Thursday, July 30, 2020

Public Service Announcement No. 2

As a single person -- and especially as a single person in The Church of Jesus Christ of Latter-day Saints -- I heard a barrage of negative statements about marriage:
  • "Marriage is work."
  • "Marriage is hard work."
  • "Marriage is the hardest thing I've ever done."
  • "Marriage all about compromise."
  • "Don't expect perfection in a partner; look for someone who you can work with."
As a result, I think, single people expect a relationship to be difficult. They expect it to be fraught with problems and serious conversations and plenty of downs to go along with the ups. They stay in relationships that are tiring, painful, and even dangerous because they think, "Well, it's supposed to be hard, after all."

A few months ago, one of my best friends called to chat. She talked about the dates she had been on with one man in particular. "He's nice and good and active in church, but . . . I'm just not interested. I don't feel attracted to him. I just don't know what to do!"

Here's what I told her: Don't go out with him anymore!

And more to the point, here's what I would tell all single people, especially single people in their 30s and older: Marriage is "work" as much as anything else in life is, but it shouldn't be the hardest thing you've ever done. Yes, you have serious conversations and arguments in marriage, but you also have serious conversations and arguments in friendships. You have serious conversations and arguments with family members and work colleagues. The difference between marriage and all of those other relationships is that you can choose someone who's easy for you to get along with! You can choose someone to marry who makes marriage -- and life -- seem less like work.

To that end, who you date has a lot to do with things. Date people who are fun to be around! Date people who make you feel comfortable, who help you to relax, who make good conversation, and who encourage you to pursue the activities and hobbies you enjoy. Dating shouldn't be hard, it shouldn't be a drag, and it definitely shouldn't be something that stresses you out. If you remember this and date people you love to be around, then marriage will be the same. It won't be hard, it won't be a drag, and it definitely won't be something that stresses you out.

Now, a note to married people: Stop setting horrible expectations for marriage! Talk about the things you like about your partner. Remember how it felt to be lonely, and think about all the ways your partner makes your life better. Separate the work of raising children from marriage itself, and remember how nice it is to move through life with someone. Talk about the fun you had when you were dating your partner, and the things that made you choose to marry him or her. Give single people a model they can follow and an idea they can look forward to, rather than a bleak outlook of what you think they should expect. If your own marriage is bleak, then focus on making some changes, but don't ruin marriage or the idea of marriage for others who want it. I'll leave you with a quote from one of my favorite social media stars, Tabitha Brown: "Go on 'bout your business. Have the most amazing day. But even if you can't have a good one, don't you dare go messin' up nobody else's, hear?"

Thing I'm thankful for: a mother who taught me that dating should be fun!

Tuesday, July 07, 2020

Get Thee to An Asian Market!

I just got home from a monster grocery trip. Daryl wants to try making ramen, and we've been into Mediterranean food lately, so I had to go to three grocery stores! Here's how I did it:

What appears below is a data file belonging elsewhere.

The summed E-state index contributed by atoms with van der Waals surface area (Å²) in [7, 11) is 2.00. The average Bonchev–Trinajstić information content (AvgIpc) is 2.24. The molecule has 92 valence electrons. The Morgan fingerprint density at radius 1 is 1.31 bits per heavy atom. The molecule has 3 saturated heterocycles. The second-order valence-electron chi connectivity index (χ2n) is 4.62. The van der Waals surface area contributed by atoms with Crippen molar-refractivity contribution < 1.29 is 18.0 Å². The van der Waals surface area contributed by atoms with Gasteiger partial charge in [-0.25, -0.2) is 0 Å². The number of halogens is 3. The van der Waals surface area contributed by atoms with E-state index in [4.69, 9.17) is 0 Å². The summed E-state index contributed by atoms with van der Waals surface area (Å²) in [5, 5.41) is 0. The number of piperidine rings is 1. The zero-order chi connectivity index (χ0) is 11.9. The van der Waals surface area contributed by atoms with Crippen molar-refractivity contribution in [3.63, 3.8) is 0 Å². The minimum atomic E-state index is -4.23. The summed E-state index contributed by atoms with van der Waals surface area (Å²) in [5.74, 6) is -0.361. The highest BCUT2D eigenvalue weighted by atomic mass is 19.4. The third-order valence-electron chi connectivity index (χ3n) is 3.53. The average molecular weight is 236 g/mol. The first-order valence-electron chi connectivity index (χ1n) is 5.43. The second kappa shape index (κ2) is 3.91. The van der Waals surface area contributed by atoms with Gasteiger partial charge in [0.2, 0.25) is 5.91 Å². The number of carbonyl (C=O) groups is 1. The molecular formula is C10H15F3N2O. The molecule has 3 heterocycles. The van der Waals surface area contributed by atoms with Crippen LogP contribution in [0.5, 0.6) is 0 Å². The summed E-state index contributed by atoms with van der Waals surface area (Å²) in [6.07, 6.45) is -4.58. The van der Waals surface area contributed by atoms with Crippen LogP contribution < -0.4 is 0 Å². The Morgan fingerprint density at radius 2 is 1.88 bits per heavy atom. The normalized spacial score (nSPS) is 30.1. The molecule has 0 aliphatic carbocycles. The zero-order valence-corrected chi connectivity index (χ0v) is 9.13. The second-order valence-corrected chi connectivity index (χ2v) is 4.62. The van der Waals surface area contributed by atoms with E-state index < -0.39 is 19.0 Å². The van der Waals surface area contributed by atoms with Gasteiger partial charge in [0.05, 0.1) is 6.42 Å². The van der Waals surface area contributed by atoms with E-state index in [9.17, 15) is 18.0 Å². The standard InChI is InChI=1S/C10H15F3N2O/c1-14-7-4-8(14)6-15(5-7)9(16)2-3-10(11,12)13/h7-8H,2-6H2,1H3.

1. Macey's -- typical American fare
  2. Trader Joe's -- tahini paste and the best granola around
  3. Orem's Asian market -- all the weird stuff that I can't even begin to pronounce
But let me tell you something: I LOVE grocery shopping! I probably did too much today because now my back hurts from standing so long, but good grief! I love it! I especially love the Asian market. It's like treasure-hunting or playing Where's Waldo because I have zero idea what I'm looking for. Nori! La-yu! Mirin! Bonito flakes! It's just a bunch of nonsense until I look it up on Google . . . Thank goodness for Google. Phew!*

Here's what, though: As I walked around the Asian market, I gained an appreciation for immigrants. It's such a challenge to make your way around something as normal as a grocery store when you don't speak the language. I felt mentally tired from trying to make sense of Japanese and Chinese, even though I had the safety net of being in America. What must it be like for immigrants? What must it be like to know that you have to learn a new language for the basic necessities of life? And that when you walk out the door, you still won't really know what's going on? Additionally, the foods you're used to aren't in any of the regular, you-can-find-one-anywhere kind of stores; they're in out-of-the-way specialty markets. What a headache!

I'm sure any of you who've lived abroad or served an LDS Church mission know these feelings all too well, and maybe you're even laughing at me a little. That's fine, but . . . I want you to remember those feelings, especially now, when international travel is severely stifled. Remember what it's like to be new, to be out of your element, to be confused.

It's important, I think, to experience those feelings every once in a while -- even in your own country. It forces you to be grateful for a home or to put yourself in someone else's shoes. It forces you to grow.

What a crazy, wonderful, diverse world we live in. I love it!

*No, it's not the first time I've been to an Asian market, but it's the first time I went to buy a long list of unfamiliar ingredients.

Thing I'm thankful for: the almond cookies I found at the Asian market. I hope they taste just like my best friend's mom's cookies I ate as a child! (She is Taiwanese.)